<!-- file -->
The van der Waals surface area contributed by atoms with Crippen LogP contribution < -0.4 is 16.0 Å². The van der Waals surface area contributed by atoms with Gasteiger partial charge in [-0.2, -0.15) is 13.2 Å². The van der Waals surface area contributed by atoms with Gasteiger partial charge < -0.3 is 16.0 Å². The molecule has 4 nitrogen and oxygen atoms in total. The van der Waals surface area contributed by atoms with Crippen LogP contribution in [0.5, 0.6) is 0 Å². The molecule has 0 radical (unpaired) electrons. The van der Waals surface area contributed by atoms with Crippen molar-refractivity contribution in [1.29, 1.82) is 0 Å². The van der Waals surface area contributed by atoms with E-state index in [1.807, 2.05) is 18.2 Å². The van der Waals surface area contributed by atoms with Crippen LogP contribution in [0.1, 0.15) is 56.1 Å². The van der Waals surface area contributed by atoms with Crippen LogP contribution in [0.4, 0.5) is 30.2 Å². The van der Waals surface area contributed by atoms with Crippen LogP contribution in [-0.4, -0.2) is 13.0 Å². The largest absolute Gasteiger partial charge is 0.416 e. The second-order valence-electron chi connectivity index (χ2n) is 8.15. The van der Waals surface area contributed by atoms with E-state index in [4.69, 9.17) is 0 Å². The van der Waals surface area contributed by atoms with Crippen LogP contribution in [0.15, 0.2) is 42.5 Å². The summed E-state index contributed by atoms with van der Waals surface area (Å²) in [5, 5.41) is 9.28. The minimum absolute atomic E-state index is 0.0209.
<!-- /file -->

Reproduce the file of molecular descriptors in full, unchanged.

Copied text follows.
The van der Waals surface area contributed by atoms with Crippen LogP contribution < -0.4 is 16.0 Å². The van der Waals surface area contributed by atoms with Gasteiger partial charge in [-0.2, -0.15) is 13.2 Å². The van der Waals surface area contributed by atoms with Gasteiger partial charge < -0.3 is 16.0 Å². The molecule has 4 nitrogen and oxygen atoms in total. The van der Waals surface area contributed by atoms with Crippen LogP contribution in [0.5, 0.6) is 0 Å². The molecule has 0 radical (unpaired) electrons. The van der Waals surface area contributed by atoms with Crippen molar-refractivity contribution in [1.29, 1.82) is 0 Å². The van der Waals surface area contributed by atoms with E-state index in [1.807, 2.05) is 18.2 Å². The van der Waals surface area contributed by atoms with Crippen LogP contribution in [0.1, 0.15) is 56.1 Å². The van der Waals surface area contributed by atoms with Crippen LogP contribution in [0.4, 0.5) is 30.2 Å². The van der Waals surface area contributed by atoms with Crippen LogP contribution in [-0.4, -0.2) is 13.0 Å². The largest absolute Gasteiger partial charge is 0.416 e. The second-order valence-electron chi connectivity index (χ2n) is 8.15. The van der Waals surface area contributed by atoms with E-state index in [4.69, 9.17) is 0 Å². The van der Waals surface area contributed by atoms with Crippen LogP contribution in [0.15, 0.2) is 42.5 Å². The summed E-state index contributed by atoms with van der Waals surface area (Å²) in [5, 5.41) is 9.28. The minimum absolute atomic E-state index is 0.0209.